Returning to Moscow from the steppes, Kropotkin began a double life as palace aristocrat and peasant agitator, assuming the pseudonym Borodin and moving with subversive alacrity between Winter Palace dining halls and underground anti-czarist meetings, where he published such materials as "The Scientific Bases of Anarchy." His cover was eventually blown, leading to two very lonely and scurvy-ridden years at the Peter and Paul prison, which in turn led to a dramatic escape and finally to self-enforced exile in London's dreary outskirts. Desperate to counter the cutthroat Victorian interpretation of Darwin's natural world, the anarchist prince produced a book, Mutual Aid, that quickly became a classic. He went to his grave believing that goodness had been hardwired by evolution into animals as well as into humans, and that if only government were banished and mankind returned to the ways of the wild, altruism and kindness could raise their heads once more.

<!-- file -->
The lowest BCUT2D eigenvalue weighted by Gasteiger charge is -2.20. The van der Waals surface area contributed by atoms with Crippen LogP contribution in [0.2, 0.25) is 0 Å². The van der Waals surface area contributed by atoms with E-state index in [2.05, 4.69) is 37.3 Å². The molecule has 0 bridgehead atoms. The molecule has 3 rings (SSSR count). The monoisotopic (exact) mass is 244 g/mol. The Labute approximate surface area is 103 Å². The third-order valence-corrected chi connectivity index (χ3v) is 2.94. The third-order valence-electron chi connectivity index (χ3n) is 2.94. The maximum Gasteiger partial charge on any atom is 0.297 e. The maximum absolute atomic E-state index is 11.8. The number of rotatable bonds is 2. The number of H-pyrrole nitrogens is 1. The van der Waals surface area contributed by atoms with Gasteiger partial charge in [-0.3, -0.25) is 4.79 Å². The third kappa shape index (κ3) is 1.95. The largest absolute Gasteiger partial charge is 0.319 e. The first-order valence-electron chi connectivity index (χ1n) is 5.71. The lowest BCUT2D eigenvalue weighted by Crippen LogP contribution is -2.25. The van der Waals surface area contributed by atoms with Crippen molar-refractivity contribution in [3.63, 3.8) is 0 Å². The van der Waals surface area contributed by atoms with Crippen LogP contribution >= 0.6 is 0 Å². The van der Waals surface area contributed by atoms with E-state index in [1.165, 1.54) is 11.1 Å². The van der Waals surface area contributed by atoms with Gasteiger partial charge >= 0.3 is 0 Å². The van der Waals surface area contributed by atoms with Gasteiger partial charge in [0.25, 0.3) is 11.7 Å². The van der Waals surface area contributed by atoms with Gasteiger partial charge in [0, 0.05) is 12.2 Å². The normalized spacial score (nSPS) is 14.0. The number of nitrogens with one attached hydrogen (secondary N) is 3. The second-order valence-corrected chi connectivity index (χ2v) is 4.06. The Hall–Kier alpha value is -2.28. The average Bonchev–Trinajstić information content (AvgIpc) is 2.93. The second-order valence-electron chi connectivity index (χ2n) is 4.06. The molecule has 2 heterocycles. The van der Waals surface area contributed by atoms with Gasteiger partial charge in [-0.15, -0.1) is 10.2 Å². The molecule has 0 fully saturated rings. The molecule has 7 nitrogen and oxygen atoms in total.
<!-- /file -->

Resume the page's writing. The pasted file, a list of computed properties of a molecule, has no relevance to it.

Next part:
After Mutual Aid was published in 1902, biologists increasingly embraced the theory of "greater-goodism," widening its Darwinian scope from the ants and the bees to a general principle of nature. At Harvard, the entomologist Morton Wheeler spoke of the community as a single individual, rendering "altruism" little more than a specialization of function: sterile workers toiling for the nest made as much sense as a heart pumping for the good of the body. In the 1920s in Chicago, a group of ecologists led by A.C. Allee and Alfred Emerson followed Kropotkin by emphasizing the struggle of organisms against their environments rather than against each other--the kind of battles that Darwin himself had visualized as "a plant on the edge of the desert" struggling against the drought. Darwin had expressly stated that what he meant by the struggle for existence included this more metaphorical kind of battle alongside "nature bloody in tooth and claw," but in practice he tended to discount the former in favor of Tennyson's more bellicose depiction. ("Red in tooth and claw" appeared in Tennyson's poem nine years before the publication of Darwin's book.) By focusing on the more metaphorical kind of struggle, the ecologists from Chicago saw cooperation in nature rather than competition, discovering such surprises as "friendly" starfish and "loyal" sea urchins. Allee was a Quaker who sought to provide the scientific rationale for pacifism that Quakerism invited but lacked. He even contributed a number of articles to The New Republic, arguing that spontaneous aggregations of starfish protecting one another in the absence of grassy cover proved that when humans went to war, they were acting against their cooperative nature.